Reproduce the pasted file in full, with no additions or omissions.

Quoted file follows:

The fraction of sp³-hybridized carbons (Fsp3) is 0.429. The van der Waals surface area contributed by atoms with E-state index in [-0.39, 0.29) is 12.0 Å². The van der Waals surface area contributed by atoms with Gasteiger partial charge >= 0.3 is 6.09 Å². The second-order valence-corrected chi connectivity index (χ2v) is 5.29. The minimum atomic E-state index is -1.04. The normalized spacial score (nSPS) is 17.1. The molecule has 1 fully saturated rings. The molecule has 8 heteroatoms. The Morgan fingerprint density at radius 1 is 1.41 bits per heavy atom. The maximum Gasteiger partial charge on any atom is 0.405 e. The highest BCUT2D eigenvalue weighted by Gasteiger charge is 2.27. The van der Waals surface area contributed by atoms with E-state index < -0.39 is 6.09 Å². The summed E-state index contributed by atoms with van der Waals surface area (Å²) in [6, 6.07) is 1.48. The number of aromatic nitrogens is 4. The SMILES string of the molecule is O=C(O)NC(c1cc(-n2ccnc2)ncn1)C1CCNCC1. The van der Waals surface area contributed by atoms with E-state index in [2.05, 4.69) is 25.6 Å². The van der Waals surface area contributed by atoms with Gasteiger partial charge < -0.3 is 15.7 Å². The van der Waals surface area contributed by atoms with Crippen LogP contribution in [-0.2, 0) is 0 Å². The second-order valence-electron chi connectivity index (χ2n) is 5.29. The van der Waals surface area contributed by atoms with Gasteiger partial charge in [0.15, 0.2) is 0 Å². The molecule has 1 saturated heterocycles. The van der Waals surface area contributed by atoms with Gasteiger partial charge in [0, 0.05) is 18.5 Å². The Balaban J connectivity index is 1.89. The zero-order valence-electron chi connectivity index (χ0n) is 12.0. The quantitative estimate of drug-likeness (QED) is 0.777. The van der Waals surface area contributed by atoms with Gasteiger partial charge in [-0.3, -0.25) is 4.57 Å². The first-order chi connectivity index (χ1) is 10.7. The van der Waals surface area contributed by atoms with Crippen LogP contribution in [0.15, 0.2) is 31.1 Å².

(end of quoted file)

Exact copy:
The fraction of sp³-hybridized carbons (Fsp3) is 0.429. The van der Waals surface area contributed by atoms with E-state index in [-0.39, 0.29) is 12.0 Å². The van der Waals surface area contributed by atoms with Gasteiger partial charge >= 0.3 is 6.09 Å². The second-order valence-corrected chi connectivity index (χ2v) is 5.29. The minimum atomic E-state index is -1.04. The normalized spacial score (nSPS) is 17.1. The molecule has 1 fully saturated rings. The molecule has 8 heteroatoms. The Morgan fingerprint density at radius 1 is 1.41 bits per heavy atom. The maximum Gasteiger partial charge on any atom is 0.405 e. The highest BCUT2D eigenvalue weighted by Gasteiger charge is 2.27. The van der Waals surface area contributed by atoms with E-state index < -0.39 is 6.09 Å². The summed E-state index contributed by atoms with van der Waals surface area (Å²) in [6, 6.07) is 1.48. The number of aromatic nitrogens is 4. The SMILES string of the molecule is O=C(O)NC(c1cc(-n2ccnc2)ncn1)C1CCNCC1. The van der Waals surface area contributed by atoms with E-state index in [2.05, 4.69) is 25.6 Å². The van der Waals surface area contributed by atoms with Gasteiger partial charge < -0.3 is 15.7 Å². The van der Waals surface area contributed by atoms with Crippen LogP contribution in [-0.2, 0) is 0 Å². The second-order valence-electron chi connectivity index (χ2n) is 5.29. The van der Waals surface area contributed by atoms with Gasteiger partial charge in [0.15, 0.2) is 0 Å². The molecule has 1 saturated heterocycles. The van der Waals surface area contributed by atoms with Gasteiger partial charge in [0, 0.05) is 18.5 Å². The Balaban J connectivity index is 1.89. The zero-order valence-electron chi connectivity index (χ0n) is 12.0. The quantitative estimate of drug-likeness (QED) is 0.777. The van der Waals surface area contributed by atoms with Gasteiger partial charge in [-0.3, -0.25) is 4.57 Å². The first-order chi connectivity index (χ1) is 10.7. The van der Waals surface area contributed by atoms with Crippen LogP contribution in [0.15, 0.2) is 31.1 Å².